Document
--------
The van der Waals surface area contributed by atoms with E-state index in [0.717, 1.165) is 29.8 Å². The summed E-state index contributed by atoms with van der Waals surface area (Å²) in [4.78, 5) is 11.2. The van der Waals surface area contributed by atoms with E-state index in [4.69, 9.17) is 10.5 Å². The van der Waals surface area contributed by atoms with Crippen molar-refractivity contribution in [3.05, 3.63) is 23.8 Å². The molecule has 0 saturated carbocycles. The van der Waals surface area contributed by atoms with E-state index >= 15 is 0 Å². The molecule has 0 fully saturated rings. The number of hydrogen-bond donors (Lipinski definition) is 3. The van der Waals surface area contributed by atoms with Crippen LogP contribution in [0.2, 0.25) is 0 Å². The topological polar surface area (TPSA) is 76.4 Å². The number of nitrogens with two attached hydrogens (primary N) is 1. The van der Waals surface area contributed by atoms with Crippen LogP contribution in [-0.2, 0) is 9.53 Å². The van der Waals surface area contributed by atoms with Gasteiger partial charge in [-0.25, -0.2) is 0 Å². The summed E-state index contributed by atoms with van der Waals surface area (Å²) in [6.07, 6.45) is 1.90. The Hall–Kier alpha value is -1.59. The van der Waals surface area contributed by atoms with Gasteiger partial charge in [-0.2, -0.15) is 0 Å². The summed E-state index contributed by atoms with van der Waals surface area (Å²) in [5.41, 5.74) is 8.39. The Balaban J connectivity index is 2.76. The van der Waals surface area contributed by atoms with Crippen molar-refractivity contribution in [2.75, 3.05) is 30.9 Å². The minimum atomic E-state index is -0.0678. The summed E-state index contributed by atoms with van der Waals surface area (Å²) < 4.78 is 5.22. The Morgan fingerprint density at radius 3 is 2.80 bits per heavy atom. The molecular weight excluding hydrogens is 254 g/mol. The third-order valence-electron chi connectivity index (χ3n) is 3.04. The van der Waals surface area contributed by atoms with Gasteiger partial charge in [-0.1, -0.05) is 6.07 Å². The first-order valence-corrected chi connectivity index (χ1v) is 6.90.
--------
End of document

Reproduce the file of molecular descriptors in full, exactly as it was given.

The van der Waals surface area contributed by atoms with E-state index in [0.717, 1.165) is 29.8 Å². The summed E-state index contributed by atoms with van der Waals surface area (Å²) in [4.78, 5) is 11.2. The van der Waals surface area contributed by atoms with E-state index in [4.69, 9.17) is 10.5 Å². The van der Waals surface area contributed by atoms with Crippen molar-refractivity contribution in [3.05, 3.63) is 23.8 Å². The molecule has 0 saturated carbocycles. The van der Waals surface area contributed by atoms with E-state index >= 15 is 0 Å². The molecule has 0 fully saturated rings. The number of hydrogen-bond donors (Lipinski definition) is 3. The van der Waals surface area contributed by atoms with Crippen LogP contribution in [0.2, 0.25) is 0 Å². The topological polar surface area (TPSA) is 76.4 Å². The number of nitrogens with two attached hydrogens (primary N) is 1. The van der Waals surface area contributed by atoms with Crippen LogP contribution in [-0.2, 0) is 9.53 Å². The van der Waals surface area contributed by atoms with Gasteiger partial charge in [-0.25, -0.2) is 0 Å². The summed E-state index contributed by atoms with van der Waals surface area (Å²) in [6.07, 6.45) is 1.90. The Hall–Kier alpha value is -1.59. The van der Waals surface area contributed by atoms with Gasteiger partial charge in [-0.2, -0.15) is 0 Å². The summed E-state index contributed by atoms with van der Waals surface area (Å²) in [5.41, 5.74) is 8.39. The Balaban J connectivity index is 2.76. The van der Waals surface area contributed by atoms with Crippen molar-refractivity contribution in [2.75, 3.05) is 30.9 Å². The minimum atomic E-state index is -0.0678. The summed E-state index contributed by atoms with van der Waals surface area (Å²) < 4.78 is 5.22. The Morgan fingerprint density at radius 3 is 2.80 bits per heavy atom. The molecular weight excluding hydrogens is 254 g/mol. The third-order valence-electron chi connectivity index (χ3n) is 3.04. The van der Waals surface area contributed by atoms with Gasteiger partial charge in [-0.1, -0.05) is 6.07 Å². The first-order valence-corrected chi connectivity index (χ1v) is 6.90.